We need a 170px wide block, since this is the standard Drupal block width and we will set up our own text for the header — therefore, we don’t need Facebook’s title.

Let’s check the code for hook_block_view:

   * Implements hook_block_view().
   * Returns the renderable view of our block. It takes
   * the configured values of facebook recent activity
   * social plugin
  function facebook_block_view($delta = '')
    switch($delta) {
    case 'facebook' :
      $block['subject'] = t('Facebook recent activity');
      $block['content'] = '<script src=""></script><fb:activity site="" width="170" height="500" header="false" font="" border_color="#fff" recommendations="false"></fb:activity>';

    return $block;

The block view hook receives a single parameter, which is an indication of which block is rendered. We check to see if the block belongs to our module and, if yes, we add two new items to the $block array:

  • a subject string, which will be the title of the block
  • a content string, which, in our case, is taken from Facebook.

We’re almost ready. Enable the module, then navigate to Structure in the main menu, then choose Blocks and scroll down to the disabled list of blocks, and set our Facebook recent activity block to be displayed in the second sidebar (which will appear on right on the default theme).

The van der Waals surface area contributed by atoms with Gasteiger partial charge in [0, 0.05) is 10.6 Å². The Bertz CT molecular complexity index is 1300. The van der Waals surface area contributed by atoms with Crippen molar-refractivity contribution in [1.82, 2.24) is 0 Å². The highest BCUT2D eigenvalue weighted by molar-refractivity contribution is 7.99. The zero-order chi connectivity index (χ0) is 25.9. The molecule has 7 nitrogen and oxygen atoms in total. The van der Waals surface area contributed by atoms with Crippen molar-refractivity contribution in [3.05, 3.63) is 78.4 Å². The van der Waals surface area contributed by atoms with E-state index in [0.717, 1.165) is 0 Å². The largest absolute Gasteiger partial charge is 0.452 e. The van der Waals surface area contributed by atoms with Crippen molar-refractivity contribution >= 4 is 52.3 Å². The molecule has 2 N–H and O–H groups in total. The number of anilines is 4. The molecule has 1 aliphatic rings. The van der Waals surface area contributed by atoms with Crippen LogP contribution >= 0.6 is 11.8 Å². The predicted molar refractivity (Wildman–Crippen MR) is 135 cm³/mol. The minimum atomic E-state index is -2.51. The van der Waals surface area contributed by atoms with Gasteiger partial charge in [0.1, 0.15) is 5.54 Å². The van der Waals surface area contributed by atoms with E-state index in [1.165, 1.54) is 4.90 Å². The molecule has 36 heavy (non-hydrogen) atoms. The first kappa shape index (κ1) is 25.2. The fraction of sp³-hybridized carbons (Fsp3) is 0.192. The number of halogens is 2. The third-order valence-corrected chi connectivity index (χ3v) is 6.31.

Next, press the like button for some of the articles previously created. These will appear listed in the sidebar in our freshly created block.

That’s it! We’re done. The result should look like so:

Final Product

Wrapping Up

I hope this tutorial convinced you that creating a Drupal module isn’t really as hard as you might think. Of course, this tutorial only scratches the surface of what Drupal modules can accomplish. Nonetheless, this should be an excellent starting point!

Thank you so much for reading and let me know if you have any questions!

Sponsored post

January 10 2011


What’s New in Drupal 7

Drupal is one of the most popular content management systems (CMS) out there. To mark the new year, Drupal 7, the next major version of Drupal, is being released! In this article, I’ll walk you through some of the most exciting new features.

New Themes

The old themes have been replaced with powerful, new ones.

If you’ve worked with Drupal 6, you may have noticed the default “Garland” theme looks a bit outdated by now. Furthermore, using Garland for site administration and content editing is, frankly, not very intuitive.

Drupal 7 changes all that! The old themes have been discarded and replaced with a powerful theme trio:

  • Bartik - The attractive new default theme your users will see